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THE BOOMING BUDS

Feb. 13, 1956
Feb. 13, 1956

Table of Contents
Feb. 13, 1956

Events & Discoveries
Spectacle
Olympics
Conversation Piece
Sporting Look
  • Right off a Mexican peasant's back, it has been embellished by California designers to become spring's hottest merchandise

The Wonderful World Of Sport
Ski Tip
Fisherman's Calendar
Acknowledgments
19th Hole: The Readers Take Over
Pat On The Back

THE BOOMING BUDS

Bowling is a sport which has occupational ailments all its own. But split thumbs and sore backs couldn't slow down THE BOOMING BUDS

Since small children and kindly ladies of 90 bowl regularly, it may seem ridiculous that five strapping members of the Budweiser team of St. Louis should have been suffering from painful injuries at the time of their momentous match last month with the Strohs of Detroit for the U.S. Match Game Championship. The fact is, however, that professional bowlers often are called upon to roll far above and beyond the call of common sense, with the result that split thumbs are the rule rather than the exception and that assorted ailments like pulled tendons, sore muscles and strained backs are more numerous among bowlers than, say, baseball players, whose season is almost as long.

This is an article from the Feb. 13, 1956 issue Original Layout

The professional bowler participates in three to six leagues weekly. This means he must bowl at least nine to 18 games, plus practice and warmup games. Then he rolls in sweepstakes, in special matches for his sponsor, gives lessons during the day and, at least once a week, rolls for charity. During an exhibition the other night for the benefit of the New York Police Athletic League, Graz Castellano acknowledged that he had bowled 14 games that day and 18 the previous day and "maybe a dozen, maybe more" the day before that.

Little wonder, therefore, that when the Budweisers faced the Strohs on the weekend of January 14-15 in St. Louis for the first half of their 24-game, home-and-home match, young Dick Weber had a cracked thumb, former National Champion Don Carter was limping on a painful leg whose knee was swollen to twice its normal size, Claude (Pat) Patterson had been warned not to bowl because of a hernia condition, Billy Welu suffered from a sore arm as well as a bad back (he has been rolling all season against doctor's orders) and Ray Bluth could hardly lift his ball because of a shoulder injury.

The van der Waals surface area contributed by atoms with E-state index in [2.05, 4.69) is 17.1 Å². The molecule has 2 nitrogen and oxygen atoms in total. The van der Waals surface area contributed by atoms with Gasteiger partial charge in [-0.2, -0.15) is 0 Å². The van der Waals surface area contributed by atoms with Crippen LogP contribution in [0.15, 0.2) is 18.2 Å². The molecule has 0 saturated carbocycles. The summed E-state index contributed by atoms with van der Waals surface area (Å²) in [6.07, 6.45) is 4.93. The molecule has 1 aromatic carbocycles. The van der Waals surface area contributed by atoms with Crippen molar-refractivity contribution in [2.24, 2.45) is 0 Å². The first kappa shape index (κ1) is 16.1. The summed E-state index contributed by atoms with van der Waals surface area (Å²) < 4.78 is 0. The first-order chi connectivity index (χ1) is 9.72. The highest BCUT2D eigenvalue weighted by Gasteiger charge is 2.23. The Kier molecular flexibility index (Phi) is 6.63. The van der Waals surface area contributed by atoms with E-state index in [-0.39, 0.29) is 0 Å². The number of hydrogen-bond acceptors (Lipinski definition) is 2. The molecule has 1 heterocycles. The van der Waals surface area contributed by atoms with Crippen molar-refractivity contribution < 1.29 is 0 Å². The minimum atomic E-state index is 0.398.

The amazing thing was that the Buds not only beat the "invincible" Strohs, champions for three consecutive years and victors nine times since the Bowling Proprietors Association of America inaugurated the event in 1934, but totaled a record-shattering 26,249 pins (1,093 average per game) to win by 747 pins. It was a tremendous triumph for Captain Jerome (Whitey) Harris, a sergeant in the St. Louis Police Dept., and for Manager J. F. McGuire, an executive of a Budweiser subsidiary company, who formed the team only 18 months ago. True, they had the brewery's money behind them—Budweiser is reported to have budgeted more than $50,000 annually for the team—but money is not always enough. A championship team must have spirit, and the Budweisers have it. Throughout the first 12 games they danced, shouted and clapped each other on the back. The Strohs, on the other hand, sat mutely and stared at the alleys. At the conclusion of that Sunday night in St. Louis, the Budweisers had piled up an insurmountable lead of 965 pins.

The Strohs fought back fiercely during the weekend of January 21-22 in Detroit, averaging 1,106 per game, but managed to pick up only 218 pins. Weber averaged 224 for the match, Carter a shade under 224 (he turned in high score of 288 and high series of 746 on the final night), Patterson 220 and Welu and Bluth 212 apiece. Captain Buzz Fazio, who finished with series of 701, 712 and 743, led the losers with an overall average of 219.

One of the unknown heroes of the Budweiser victory, even though he never got to see a game, was Pete Trynasty, a good-natured, happy-go-lucky bowling instructor of Seattle. Trynasty, you may recall, finished last in the All-Star tournament in Chicago in January, 1955, bowling to the end despite a thumb that looked as if it had been through a wringer. When he finished, he remarked: "The most important thing in this game, after you're a 200-average man, is a thumb that won't split. I'm going to spend all year strengthening my thumb for the next All-Star."

THE LEATHER THUMB

This was good for a laugh at the time. Bowlers have been seeking ways to strengthen their thumbs for years. But Trynasty found a way. He returned to the All-Star in December with what he calls a "leather thumb." It is, simply, a leather covering for the thumb which is held in place by a wrist strap. And of all the bowlers Trynasty showed it to, only one—Dick Weber—was desperate enough to try it. And he promptly jumped from the middle of the standings into fourth place.

Weber continued wearing the leather thumb when he returned to St. Louis. He credits to it his excellent showing in the Stroh match. He wore it, too, when the Buds recently rolled a fantastic 3,729 series—fourth highest in American Bowling Congress history. Weber helped that worthy cause with a perfect 300.

ILLUSTRATION